Parleys Canyon Mineralocity Aggregates Platform

As a customer of Dodge Construction Network, using their comprehensive projects database, we identified the total value and number of construction projects within a 65-mile market radius of the proposed quarry site. This data indicates that there are 1,225 construction projects at a total value of over $18.8 billion dollars proposed in some stage of development. Virtually all these projects will require some construction aggregates that could be produced at this proposed quarry. If not supplied by the quarry, they will need to be sourced elsewhere – further putting supply constraints on existing regional quarries and ultimately driving up prices. It is believed that many of the existing quarries within the market are operating at or near maximum capacity.

Assuming a current deficit of approximately 8.6 million tons and an increase to roughly 10 million tons by 2025, at an average Utah wholesale price of $10 per ton, this means there is a market opportunity for more than $100M worth of annual construction aggregate sales within the market radius of the proposed quarry. It is unlikely that this proposed operation can meet all the demand, but even just an additional half a million tons of annual regional production will help keep supply chains open for all proposed construction projects in the region. Over the operation’s life, it could potentially bring tens of millions of dollars to the economy directly and through cost savings to downstream consumers – from Utah DOT to commercial construction contractors, and even homebuyers themselves.

Regardless of whether the new Parleys Canyon quarry moves forward or not, the local deficit in construction aggregate materials will increase if construction growth continues, which it is projected to do. Our deficit projections also assume that current output from existing quarries remains consistent, which may not be the case as some major quarries within the market are thought to be reaching the end of their reserves – with no available replacements. It is likely that several new quarries will need to be developed within the next decade to meet the growing demand from commercial, housing, transportation and infrastructure growth. There are limited locations that allow for the production of fine and coarse aggregates that meet stringent quality specifications and are also located within trucking distance from Utah’s high growth region. These quarries will need to be built somewhere – otherwise costs will continue to escalate until it becomes too expensive for continued regional growth.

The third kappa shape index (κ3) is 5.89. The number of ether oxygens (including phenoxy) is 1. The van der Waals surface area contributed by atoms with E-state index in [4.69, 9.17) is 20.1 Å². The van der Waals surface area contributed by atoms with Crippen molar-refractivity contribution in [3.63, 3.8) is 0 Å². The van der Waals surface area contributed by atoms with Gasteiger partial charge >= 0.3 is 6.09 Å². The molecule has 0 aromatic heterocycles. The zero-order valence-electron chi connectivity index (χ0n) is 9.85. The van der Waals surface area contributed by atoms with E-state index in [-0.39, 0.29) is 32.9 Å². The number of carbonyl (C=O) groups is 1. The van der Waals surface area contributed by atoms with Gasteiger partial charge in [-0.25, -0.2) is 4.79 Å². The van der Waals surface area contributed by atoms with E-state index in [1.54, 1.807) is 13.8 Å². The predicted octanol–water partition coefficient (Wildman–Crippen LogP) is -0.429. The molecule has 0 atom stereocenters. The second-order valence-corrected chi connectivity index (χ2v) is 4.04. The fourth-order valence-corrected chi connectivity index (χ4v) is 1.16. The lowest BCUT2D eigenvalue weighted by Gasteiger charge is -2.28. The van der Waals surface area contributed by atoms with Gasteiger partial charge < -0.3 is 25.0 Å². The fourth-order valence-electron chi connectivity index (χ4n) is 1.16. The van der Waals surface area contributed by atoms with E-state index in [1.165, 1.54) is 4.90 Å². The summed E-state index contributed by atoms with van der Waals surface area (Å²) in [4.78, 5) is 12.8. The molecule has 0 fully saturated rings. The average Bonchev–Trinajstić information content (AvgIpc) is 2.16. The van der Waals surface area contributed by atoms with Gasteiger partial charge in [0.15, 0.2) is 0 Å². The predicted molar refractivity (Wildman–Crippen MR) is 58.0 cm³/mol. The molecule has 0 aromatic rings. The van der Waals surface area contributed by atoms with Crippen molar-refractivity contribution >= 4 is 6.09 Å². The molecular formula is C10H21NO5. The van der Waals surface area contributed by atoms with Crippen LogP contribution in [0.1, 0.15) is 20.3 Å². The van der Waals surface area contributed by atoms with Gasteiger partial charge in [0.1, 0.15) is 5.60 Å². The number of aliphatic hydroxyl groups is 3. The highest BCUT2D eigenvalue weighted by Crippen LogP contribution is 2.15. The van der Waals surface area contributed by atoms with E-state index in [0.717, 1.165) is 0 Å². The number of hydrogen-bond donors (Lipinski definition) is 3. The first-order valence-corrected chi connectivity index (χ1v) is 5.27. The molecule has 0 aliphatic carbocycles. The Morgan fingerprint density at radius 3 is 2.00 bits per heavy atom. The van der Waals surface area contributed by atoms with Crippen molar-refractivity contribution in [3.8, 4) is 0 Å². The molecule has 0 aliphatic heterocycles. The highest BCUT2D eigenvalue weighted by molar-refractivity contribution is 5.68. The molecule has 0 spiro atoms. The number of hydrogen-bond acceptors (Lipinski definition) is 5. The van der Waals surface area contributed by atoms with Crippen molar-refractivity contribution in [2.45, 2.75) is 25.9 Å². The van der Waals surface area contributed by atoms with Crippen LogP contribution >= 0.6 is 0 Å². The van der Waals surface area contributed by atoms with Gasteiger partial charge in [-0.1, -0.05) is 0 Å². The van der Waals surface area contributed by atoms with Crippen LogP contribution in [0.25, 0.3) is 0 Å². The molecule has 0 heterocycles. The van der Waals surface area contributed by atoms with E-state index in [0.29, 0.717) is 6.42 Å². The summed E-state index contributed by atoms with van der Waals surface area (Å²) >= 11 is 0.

This problem is not isolated to Salt Lake County or Utah as a whole but is encountered on a nationwide level. NIMBY-ism makes things more expensive, and when it impacts key economic inputs like construction aggregates, the impacts can be felt by all.

With a nationwide dataset and many layers of market intelligence and economic insight, the Mineralocity Aggregates platform gives aggregate producers, trade associations and government entities the insights that they need to make smart decisions and conduct short- and long-term planning. When it comes to addressing NIMBY concerns, this insight could make the difference between success and failure.